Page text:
Climate protesters are planning to unleash pink drones at London's Heathrow Airport to cause two weeks of chaos.
Activists from Extinction Rebellion have drawn up plans to use drones to shut London’s Heathrow Airport this summer in a campaign to stop the construction of a third runway at Europe’s busiest airport.
It comes after the group caused widespread disruption across London in April after protesters forced roads to be closed and glued themselves to vehicles.
The drone plans were first revealed in May and the group has now revised them in a bid to lessen disruption to travellers.
But the plans will see 16 days of action in September and activists flying 7kg drones up to a maximum of 6ft in the air and away from designated flight paths.
The leaked document, seen by the Huffington Post, states: “There is the opportunity to transform the humble drone into a David which allows us to stop the Goliath of Heathrow and the global aviation industry from destroying us."
The group told HuffPost that its new proposals included measures to minimise disruption for travellers.
The activists claim expanding Heathrow would be incompatible with Britain’s targets to curb greenhouse gas emissions.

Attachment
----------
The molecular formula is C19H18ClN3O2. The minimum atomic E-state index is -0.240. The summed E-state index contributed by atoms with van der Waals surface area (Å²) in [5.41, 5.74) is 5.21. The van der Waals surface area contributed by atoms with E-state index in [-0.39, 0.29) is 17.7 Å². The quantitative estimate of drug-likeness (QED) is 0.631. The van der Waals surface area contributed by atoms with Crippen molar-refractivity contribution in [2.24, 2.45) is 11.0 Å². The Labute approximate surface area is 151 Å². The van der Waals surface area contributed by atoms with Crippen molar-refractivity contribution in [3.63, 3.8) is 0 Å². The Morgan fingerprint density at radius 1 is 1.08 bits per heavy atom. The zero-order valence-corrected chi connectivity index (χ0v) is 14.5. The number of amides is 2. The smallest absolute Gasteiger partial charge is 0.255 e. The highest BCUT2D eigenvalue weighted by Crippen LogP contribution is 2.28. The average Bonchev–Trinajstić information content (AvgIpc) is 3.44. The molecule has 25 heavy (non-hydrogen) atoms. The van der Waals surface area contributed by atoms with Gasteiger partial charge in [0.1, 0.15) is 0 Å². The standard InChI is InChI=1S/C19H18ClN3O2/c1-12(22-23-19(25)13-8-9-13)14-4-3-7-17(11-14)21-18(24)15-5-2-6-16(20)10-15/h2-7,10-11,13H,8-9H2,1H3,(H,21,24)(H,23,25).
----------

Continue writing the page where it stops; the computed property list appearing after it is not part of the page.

The group has previously said: “This is not about targeting the public, but holding the Government to their duty to take leadership on the climate and ecological emergency."
Heathrow Airport has said the use of drones would be a “reckless action”.
“We agree with the need to act on climate change, but that requires us to work together constructively – not commit serious criminal offences just as hardworking people prepare to spend a well-earned holiday with their family and friends,” an airport spokesman has said.
Thousands of people took part in the 11-day peaceful civil disobedience campaign in April.
The British parliament declared a symbolic ‘climate emergency’ in response to the protests, which had raised hopes among campaign groups that the government might cancel the third runway as part of more ambitious climate commitments.
British security forces have been on alert since December, when Gatwick Airport outside London was forced to cancel flights over several days due to drones near the perimeter.
Extinction Rebellion was not involved in that incident, senior members of the movement said at the time.
In the internal proposal written by volunteers, activists suggested using drones to force authorities to ground flights at Heathrow Airport while other protesters held picnics.
The activists said they would avoid any risk to aircraft by informing the airport of their plans months in advance.
Britain’s parliament backed the plan to build an $18 billion third runway last year.
Heathrow Airport is owned by Ferrovial, Qatar Investment Authority and China Investment Corporation, among others.